Just wanted to share a couple photos of a nice 8.5 gram specimen my brother found this January outside Yuma with his GPZ 7000
  7. 20 likes
    Went out with a buddy Saturday and tried a couple of new areas. Full of trash. Got tired of digging trash with no gold see we decided to move on to another area that had been extensively drywashed in hopes of picking up a few scraps. Still a bunch of trash but I picked up the specie on a bench on bedrock under about 10 in of silt. Nice solid signal on the GPZ Same nugget, different angle. 3.3 grams Also found a half gram solid piece. Chris
  8. 20 likes
    My mission to pay off my GPZ is off to a good start. Saturday was out for a few hours and picked up 8.2 g. Then today made it out, and got 10.6 g big one was 4.2 g. I was amazed at the depth of the 3 gram nugget. Just been hitting old patches mostly, with a couple of stray nuggets here and there. cheers. Chris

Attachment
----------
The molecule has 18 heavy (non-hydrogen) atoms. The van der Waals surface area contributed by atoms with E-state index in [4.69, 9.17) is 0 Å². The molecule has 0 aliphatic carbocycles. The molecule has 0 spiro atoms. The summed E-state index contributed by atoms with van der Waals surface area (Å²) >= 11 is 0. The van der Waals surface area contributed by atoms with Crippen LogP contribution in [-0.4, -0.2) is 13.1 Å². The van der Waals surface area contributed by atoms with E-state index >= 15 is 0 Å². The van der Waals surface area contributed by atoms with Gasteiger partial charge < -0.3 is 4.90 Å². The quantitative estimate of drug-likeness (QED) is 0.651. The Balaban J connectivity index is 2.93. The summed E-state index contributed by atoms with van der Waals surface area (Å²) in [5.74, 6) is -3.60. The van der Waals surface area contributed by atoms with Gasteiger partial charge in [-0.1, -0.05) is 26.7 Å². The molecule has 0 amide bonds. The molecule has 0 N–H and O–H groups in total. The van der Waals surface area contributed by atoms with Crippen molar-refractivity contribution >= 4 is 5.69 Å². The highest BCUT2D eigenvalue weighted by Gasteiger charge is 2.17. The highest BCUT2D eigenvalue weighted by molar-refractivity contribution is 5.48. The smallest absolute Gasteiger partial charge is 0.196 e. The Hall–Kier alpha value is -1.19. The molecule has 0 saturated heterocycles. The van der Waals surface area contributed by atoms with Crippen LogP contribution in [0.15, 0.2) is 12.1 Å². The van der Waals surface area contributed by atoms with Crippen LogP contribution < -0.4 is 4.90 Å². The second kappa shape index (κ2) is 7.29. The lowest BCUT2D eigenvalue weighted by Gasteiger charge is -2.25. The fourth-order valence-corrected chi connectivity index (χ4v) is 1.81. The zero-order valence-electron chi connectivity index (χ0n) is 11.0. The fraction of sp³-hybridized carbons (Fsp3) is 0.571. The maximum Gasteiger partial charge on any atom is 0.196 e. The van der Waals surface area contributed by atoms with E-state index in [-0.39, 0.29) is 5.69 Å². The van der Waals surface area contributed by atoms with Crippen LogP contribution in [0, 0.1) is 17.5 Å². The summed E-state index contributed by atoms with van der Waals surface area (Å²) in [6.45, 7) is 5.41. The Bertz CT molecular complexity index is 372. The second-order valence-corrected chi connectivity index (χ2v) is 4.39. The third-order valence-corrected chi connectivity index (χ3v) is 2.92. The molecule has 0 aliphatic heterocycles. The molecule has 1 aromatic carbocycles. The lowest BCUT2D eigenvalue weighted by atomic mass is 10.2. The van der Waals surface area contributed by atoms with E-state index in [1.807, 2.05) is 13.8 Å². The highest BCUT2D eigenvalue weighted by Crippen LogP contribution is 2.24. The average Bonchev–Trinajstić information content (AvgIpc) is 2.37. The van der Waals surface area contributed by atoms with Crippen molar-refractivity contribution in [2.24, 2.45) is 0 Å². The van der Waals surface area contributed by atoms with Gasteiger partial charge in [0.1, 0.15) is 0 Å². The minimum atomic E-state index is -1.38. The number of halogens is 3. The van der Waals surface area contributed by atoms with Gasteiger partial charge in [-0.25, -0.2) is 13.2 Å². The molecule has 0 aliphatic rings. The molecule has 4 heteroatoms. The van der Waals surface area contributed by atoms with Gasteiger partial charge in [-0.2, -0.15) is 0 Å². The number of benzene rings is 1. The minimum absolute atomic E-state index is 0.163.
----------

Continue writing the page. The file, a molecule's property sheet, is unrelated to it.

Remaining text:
9. 19 likes
    I have to say I am pretty content with what I have found over the years with a metal detector. Lots of great finds, lots of great adventure! I have never found a gold coin yet and would like to do that. On be other hand it can't be too much a priority for me as I keep chasing gold nuggets instead. I enjoy wandering around in the wilderness by myself. The nuggets are just a sort of bonus that happens in the process. My answers not too long ago may have been different, but when put the the question right now, all I really want to do is remain in good health and doing this for as long as possible. I wish the same for you and everyone else!